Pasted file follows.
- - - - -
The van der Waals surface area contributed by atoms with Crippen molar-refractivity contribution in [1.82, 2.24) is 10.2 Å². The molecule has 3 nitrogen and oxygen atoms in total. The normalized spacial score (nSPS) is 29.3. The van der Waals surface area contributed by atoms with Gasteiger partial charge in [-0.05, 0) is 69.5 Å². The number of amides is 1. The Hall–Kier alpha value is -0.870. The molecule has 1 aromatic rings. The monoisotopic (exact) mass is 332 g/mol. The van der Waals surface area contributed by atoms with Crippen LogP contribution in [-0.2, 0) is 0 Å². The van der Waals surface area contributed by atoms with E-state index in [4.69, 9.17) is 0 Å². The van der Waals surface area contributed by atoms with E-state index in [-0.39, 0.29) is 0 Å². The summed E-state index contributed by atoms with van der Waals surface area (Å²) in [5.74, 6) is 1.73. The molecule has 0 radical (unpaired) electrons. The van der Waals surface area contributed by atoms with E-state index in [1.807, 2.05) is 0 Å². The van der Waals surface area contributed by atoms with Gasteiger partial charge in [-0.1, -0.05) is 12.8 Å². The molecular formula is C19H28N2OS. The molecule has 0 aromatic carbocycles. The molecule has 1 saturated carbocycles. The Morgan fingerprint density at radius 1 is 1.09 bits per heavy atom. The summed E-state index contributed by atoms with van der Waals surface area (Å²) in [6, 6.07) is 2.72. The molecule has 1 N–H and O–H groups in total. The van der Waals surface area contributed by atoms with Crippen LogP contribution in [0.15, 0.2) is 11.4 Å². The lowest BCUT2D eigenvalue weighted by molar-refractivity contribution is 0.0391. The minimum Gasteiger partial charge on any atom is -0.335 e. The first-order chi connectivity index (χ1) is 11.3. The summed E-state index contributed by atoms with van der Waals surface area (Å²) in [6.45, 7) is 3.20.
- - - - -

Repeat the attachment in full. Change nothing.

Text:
The van der Waals surface area contributed by atoms with Crippen molar-refractivity contribution in [1.82, 2.24) is 10.2 Å². The molecule has 3 nitrogen and oxygen atoms in total. The normalized spacial score (nSPS) is 29.3. The van der Waals surface area contributed by atoms with Gasteiger partial charge in [-0.05, 0) is 69.5 Å². The number of amides is 1. The Hall–Kier alpha value is -0.870. The molecule has 1 aromatic rings. The monoisotopic (exact) mass is 332 g/mol. The van der Waals surface area contributed by atoms with Crippen LogP contribution in [-0.2, 0) is 0 Å². The van der Waals surface area contributed by atoms with E-state index in [4.69, 9.17) is 0 Å². The van der Waals surface area contributed by atoms with E-state index in [-0.39, 0.29) is 0 Å². The summed E-state index contributed by atoms with van der Waals surface area (Å²) in [5.74, 6) is 1.73. The molecule has 0 radical (unpaired) electrons. The van der Waals surface area contributed by atoms with E-state index in [1.807, 2.05) is 0 Å². The van der Waals surface area contributed by atoms with Gasteiger partial charge in [-0.1, -0.05) is 12.8 Å². The molecular formula is C19H28N2OS. The molecule has 0 aromatic carbocycles. The molecule has 1 saturated carbocycles. The Morgan fingerprint density at radius 1 is 1.09 bits per heavy atom. The summed E-state index contributed by atoms with van der Waals surface area (Å²) in [6, 6.07) is 2.72. The molecule has 1 N–H and O–H groups in total. The van der Waals surface area contributed by atoms with Crippen LogP contribution in [0.15, 0.2) is 11.4 Å². The lowest BCUT2D eigenvalue weighted by molar-refractivity contribution is 0.0391. The minimum Gasteiger partial charge on any atom is -0.335 e. The first-order chi connectivity index (χ1) is 11.3. The summed E-state index contributed by atoms with van der Waals surface area (Å²) in [6.45, 7) is 3.20.